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Labor Law 240



Table Of Contents

Construction accidents often lead to severe injuries or even death in some tragic cases. If you have been injured at a job site in New York City, it is important to promptly consult a knowledgeable Queens or Bronx construction accident attorney. At Oresky & Associates, PLLC, we have the knowledge and experience to carefully look into the circumstances of your accident and help you get the compensation that you are entitled to receive under the applicable laws. For example, New York Labor Law Section 240 is one of the main laws that protect the rights of injured workers in the construction industry. It may be a strong basis for a claim, depending on your situation.

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Establishing Liability and Recovering Compensation Under Labor Law Section 240

Section 240, known as the scaffold law, provides special legal protection to certain workers from special hazards related to height when engaged in the erection, demolition, repairing, altering, painting, cleaning, or pointing of a building or structure. Importantly, this statute covers both workers injured in falls from heights and workers injured by falling objects, such as materials or equipment, which should have been secured. Although it is called the scaffold law, it also covers other types of accidents that do not necessarily involve scaffolds, such as those involving a crane, hoist, lull, forklift, or ladder. For example, Section 240 may cover an accident in which a crane collapses, causing injuries to a worker.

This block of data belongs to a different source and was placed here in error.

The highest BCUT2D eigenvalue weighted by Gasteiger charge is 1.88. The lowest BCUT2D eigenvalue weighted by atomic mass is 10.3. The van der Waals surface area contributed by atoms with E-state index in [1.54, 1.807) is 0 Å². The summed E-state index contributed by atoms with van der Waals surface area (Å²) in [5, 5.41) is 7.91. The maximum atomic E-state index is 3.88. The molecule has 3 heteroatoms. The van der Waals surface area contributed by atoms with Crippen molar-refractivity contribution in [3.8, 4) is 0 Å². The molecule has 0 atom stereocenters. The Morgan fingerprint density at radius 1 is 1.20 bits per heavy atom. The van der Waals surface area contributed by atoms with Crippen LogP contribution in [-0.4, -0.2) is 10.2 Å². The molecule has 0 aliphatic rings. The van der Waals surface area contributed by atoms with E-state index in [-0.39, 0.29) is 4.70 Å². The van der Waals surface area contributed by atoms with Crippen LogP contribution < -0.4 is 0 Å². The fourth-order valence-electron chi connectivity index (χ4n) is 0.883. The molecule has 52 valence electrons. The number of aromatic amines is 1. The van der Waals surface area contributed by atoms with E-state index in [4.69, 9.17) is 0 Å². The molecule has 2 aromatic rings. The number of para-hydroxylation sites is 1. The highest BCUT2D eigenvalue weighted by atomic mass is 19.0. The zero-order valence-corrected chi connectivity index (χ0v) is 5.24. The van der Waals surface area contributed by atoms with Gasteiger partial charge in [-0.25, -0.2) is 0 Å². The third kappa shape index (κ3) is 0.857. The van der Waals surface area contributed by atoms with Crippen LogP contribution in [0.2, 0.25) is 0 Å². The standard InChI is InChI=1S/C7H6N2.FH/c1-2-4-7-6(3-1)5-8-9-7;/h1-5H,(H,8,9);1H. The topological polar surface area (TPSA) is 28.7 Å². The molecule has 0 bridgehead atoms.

When Section 240(1) applies, it requires property owners and contractors to provide workers with proper fall protection equipment. If the equipment is faulty or fails to work, the property owner or contractor may be entirely liable, irrespective of the worker’s own negligence and any share of fault for causing the accident. If liability is established under this law, the injured worker can receive accident-related compensation that goes above and beyond workers’ compensation benefits. Defendants found liable for a violation of Labor Law Section 240 may be required to pay for a worker’s medical bills, pain and suffering, lost union benefits, lost wages, and other damages, such as the loss of services of a spouse.

In order for Section 240 to apply to a certain situation, the following conditions must be met:

  • The injured victim must be a worker who was exposed to height-related hazards on the job, such as falling or being hit by a falling object;
  • The defendant must be one of the entities covered by Labor Law 240(1);
  • The defendant must have violated Labor Law 240(1); and
  • The violation must be the direct cause of the worker’s injuries.

In New York, as in other states, lawsuits must be filed within a certain time frame, known as the statute of limitations. Injured workers typically have three years from the date of the accident to file a lawsuit under Section 240 of the New York Labor Law. If a claim is not filed within that time frame, the injured worker generally will be barred from being able to seek compensation under this provision. Given these procedural rules and their impact on a claim, it is vital to contact an attorney as soon as you can after your accident so that you do not miss your opportunity to take legal action.